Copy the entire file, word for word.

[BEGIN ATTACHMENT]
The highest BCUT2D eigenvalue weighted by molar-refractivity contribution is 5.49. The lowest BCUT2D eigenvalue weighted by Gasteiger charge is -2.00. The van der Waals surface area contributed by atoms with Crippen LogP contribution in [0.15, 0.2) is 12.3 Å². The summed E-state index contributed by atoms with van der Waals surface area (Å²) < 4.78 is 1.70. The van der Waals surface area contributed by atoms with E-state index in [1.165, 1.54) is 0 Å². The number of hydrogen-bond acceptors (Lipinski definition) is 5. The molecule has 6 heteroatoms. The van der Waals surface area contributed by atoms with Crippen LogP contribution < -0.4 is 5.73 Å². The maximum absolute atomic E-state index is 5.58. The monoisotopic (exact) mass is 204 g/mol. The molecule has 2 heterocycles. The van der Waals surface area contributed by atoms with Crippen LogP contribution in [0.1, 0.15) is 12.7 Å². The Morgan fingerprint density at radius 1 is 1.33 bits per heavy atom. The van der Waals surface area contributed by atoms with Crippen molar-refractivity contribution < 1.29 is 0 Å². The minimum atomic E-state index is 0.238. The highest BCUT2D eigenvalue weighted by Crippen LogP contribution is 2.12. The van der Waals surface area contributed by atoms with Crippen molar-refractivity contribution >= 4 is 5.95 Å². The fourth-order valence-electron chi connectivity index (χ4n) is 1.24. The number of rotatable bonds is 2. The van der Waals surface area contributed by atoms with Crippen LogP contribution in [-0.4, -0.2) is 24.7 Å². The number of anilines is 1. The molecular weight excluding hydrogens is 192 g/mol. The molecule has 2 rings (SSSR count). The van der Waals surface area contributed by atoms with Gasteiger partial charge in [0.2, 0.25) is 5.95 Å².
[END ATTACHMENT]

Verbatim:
The highest BCUT2D eigenvalue weighted by molar-refractivity contribution is 5.49. The lowest BCUT2D eigenvalue weighted by Gasteiger charge is -2.00. The van der Waals surface area contributed by atoms with Crippen LogP contribution in [0.15, 0.2) is 12.3 Å². The summed E-state index contributed by atoms with van der Waals surface area (Å²) < 4.78 is 1.70. The van der Waals surface area contributed by atoms with E-state index in [1.165, 1.54) is 0 Å². The number of hydrogen-bond acceptors (Lipinski definition) is 5. The molecule has 6 heteroatoms. The van der Waals surface area contributed by atoms with Crippen LogP contribution < -0.4 is 5.73 Å². The maximum absolute atomic E-state index is 5.58. The monoisotopic (exact) mass is 204 g/mol. The molecule has 2 heterocycles. The van der Waals surface area contributed by atoms with Crippen LogP contribution in [0.1, 0.15) is 12.7 Å². The Morgan fingerprint density at radius 1 is 1.33 bits per heavy atom. The van der Waals surface area contributed by atoms with Crippen molar-refractivity contribution < 1.29 is 0 Å². The minimum atomic E-state index is 0.238. The highest BCUT2D eigenvalue weighted by Crippen LogP contribution is 2.12. The van der Waals surface area contributed by atoms with Crippen molar-refractivity contribution >= 4 is 5.95 Å². The fourth-order valence-electron chi connectivity index (χ4n) is 1.24. The number of rotatable bonds is 2. The van der Waals surface area contributed by atoms with Crippen LogP contribution in [-0.4, -0.2) is 24.7 Å². The number of anilines is 1. The molecular weight excluding hydrogens is 192 g/mol. The molecule has 2 rings (SSSR count). The van der Waals surface area contributed by atoms with Gasteiger partial charge in [0.2, 0.25) is 5.95 Å².